By Katherine Huggins and Julia Mueller, Kaiser Health News
Seeking to reduce health disparities for Native Americans, a pharmacy dispenses advice that’s conscious of tribal traditions — and free medicines for thousands of patients.
MINNEAPOLIS — Tucked away on a side street near downtown, the Mashkiki Waakaa’igan Pharmacy offers its Native American clientele the services of any ordinary drugstore — it dispenses critical medication and provides consultation on treatments.
But there are two key differences: Every Mashkiki patient gets prescriptions for free — with no out-of-pocket expense — and can access care that’s conscious of cultural traditions.
Operated by the Fond du Lac Band of Lake Superior Chippewa, Mashkiki is a fully tribal-funded pharmacy for members of any federally recognized tribes living in the Minnesota counties of Hennepin and Ramsey, regardless of their insurance status. It has nearly 10,000 registered patients and about 3,500 active patients, and those numbers are growing. According to the 2020 census, Native Americans make up about 1% of the population in the two counties, which are home to Minneapolis and St. Paul.
Mashkiki Waakaa’igan Pharmacy, located in downtown Minneapolis, is a fully tribal-funded pharmacy for members of federally recognized Native American tribes living in Hennepin and Ramsey counties, regardless of their insurance status or specific tribal affiliation. (JULIA MUELLER FOR KHN)
When Mashkiki opened in 2007, pharmacist-in-charge Kellie Milich was filling as few as seven prescriptions a day. Today, she and the other pharmacists are dispensing 300 to 400 prescriptions daily.
The pharmacy asks all its customers to try to get prescription insurance. A staff member will help them apply for Medicaid if needed. However, if customers can’t access insurance, the pharmacy serves them using tribal funds derived from enterprises such as gaming. Money never changes hands, and there’s no cash on-site.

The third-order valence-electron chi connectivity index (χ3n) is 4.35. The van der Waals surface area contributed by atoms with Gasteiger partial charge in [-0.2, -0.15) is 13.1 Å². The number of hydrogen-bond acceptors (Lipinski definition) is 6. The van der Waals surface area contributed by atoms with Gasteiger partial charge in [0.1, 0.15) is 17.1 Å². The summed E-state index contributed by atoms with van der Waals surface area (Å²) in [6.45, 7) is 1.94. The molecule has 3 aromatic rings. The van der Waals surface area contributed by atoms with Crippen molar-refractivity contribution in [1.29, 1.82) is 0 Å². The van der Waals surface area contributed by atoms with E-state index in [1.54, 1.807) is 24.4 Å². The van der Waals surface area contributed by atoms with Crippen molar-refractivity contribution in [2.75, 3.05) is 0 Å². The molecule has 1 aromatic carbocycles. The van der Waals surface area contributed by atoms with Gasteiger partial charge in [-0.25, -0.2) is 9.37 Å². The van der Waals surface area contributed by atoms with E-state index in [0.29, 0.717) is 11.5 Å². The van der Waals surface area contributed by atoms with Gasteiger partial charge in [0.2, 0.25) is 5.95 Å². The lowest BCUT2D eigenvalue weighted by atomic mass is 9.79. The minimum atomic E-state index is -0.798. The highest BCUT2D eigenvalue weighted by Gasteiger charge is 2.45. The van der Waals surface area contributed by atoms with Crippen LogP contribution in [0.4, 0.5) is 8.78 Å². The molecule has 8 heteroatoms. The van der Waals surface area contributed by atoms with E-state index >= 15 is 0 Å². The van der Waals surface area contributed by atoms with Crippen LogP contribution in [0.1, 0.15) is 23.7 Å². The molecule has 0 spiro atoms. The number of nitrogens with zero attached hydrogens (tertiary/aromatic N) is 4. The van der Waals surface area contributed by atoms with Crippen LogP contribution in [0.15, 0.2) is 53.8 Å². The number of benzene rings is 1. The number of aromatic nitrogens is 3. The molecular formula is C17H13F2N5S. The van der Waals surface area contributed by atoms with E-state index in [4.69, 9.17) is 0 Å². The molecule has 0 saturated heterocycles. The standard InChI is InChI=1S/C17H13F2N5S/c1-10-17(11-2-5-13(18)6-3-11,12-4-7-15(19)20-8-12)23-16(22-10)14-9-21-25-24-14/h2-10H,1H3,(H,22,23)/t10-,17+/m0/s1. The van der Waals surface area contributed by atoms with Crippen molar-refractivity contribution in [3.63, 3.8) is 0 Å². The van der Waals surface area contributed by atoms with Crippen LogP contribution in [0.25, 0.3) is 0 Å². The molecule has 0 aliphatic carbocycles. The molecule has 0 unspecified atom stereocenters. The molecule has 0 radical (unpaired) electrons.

“We do try to bill insurance in order to keep the program running, but if an insurance company doesn’t cover a medication that a patient needs to be on, Fond du Lac has decided that the patient’s health is more important than the payment,” Milich said. “And so we just eat the cost of the medication.”
This model isn’t without challenges.
The pharmacy carries medications for most chronic conditions, but because of funding constraints, the pharmacy has a limited inventory of drugs. Milich said members of the 17-person staff reach out to providers to try to find substitutes for prescriptions they can’t fill and is expanding the number of medications Mashkiki offers almost every month.
“It’s a fine balance, you know,” said Samuel Moose, the human services division director at the Fond du Lac Band. “We have to try to keep the doors open and the lights on. But it’s something we’ve been very successful at.”
For more than 20 years, Moose has run tribal health care programs for Fond du Lac, which is part of the Chippewa tribe and has a reservation about a two-hour drive north of Minneapolis, near Duluth. Fond du Lac owns and operates two other pharmacies in other parts of the state. However, unlike Mashkiki, those two pharmacies use direct IHS funding.
The Indian Health Service — an agency within the U.S. Department of Health and Human Services — is responsible for providing care to Native Americans in more than 570 federally recognized tribes, but funding is limited, especially for those living away from reservations and in urban areas.
Most tribal members living in the Minneapolis area have difficulty securing prescription drugs through the IHS, as the nearest IHS facilities are all a couple of hundred miles from the city. However, urban Natives living in Minneapolis can receive care from the Indian Health Board of Minneapolis, an urban Indian health center that offers both medical and dental services — but doesn’t have a pharmacy.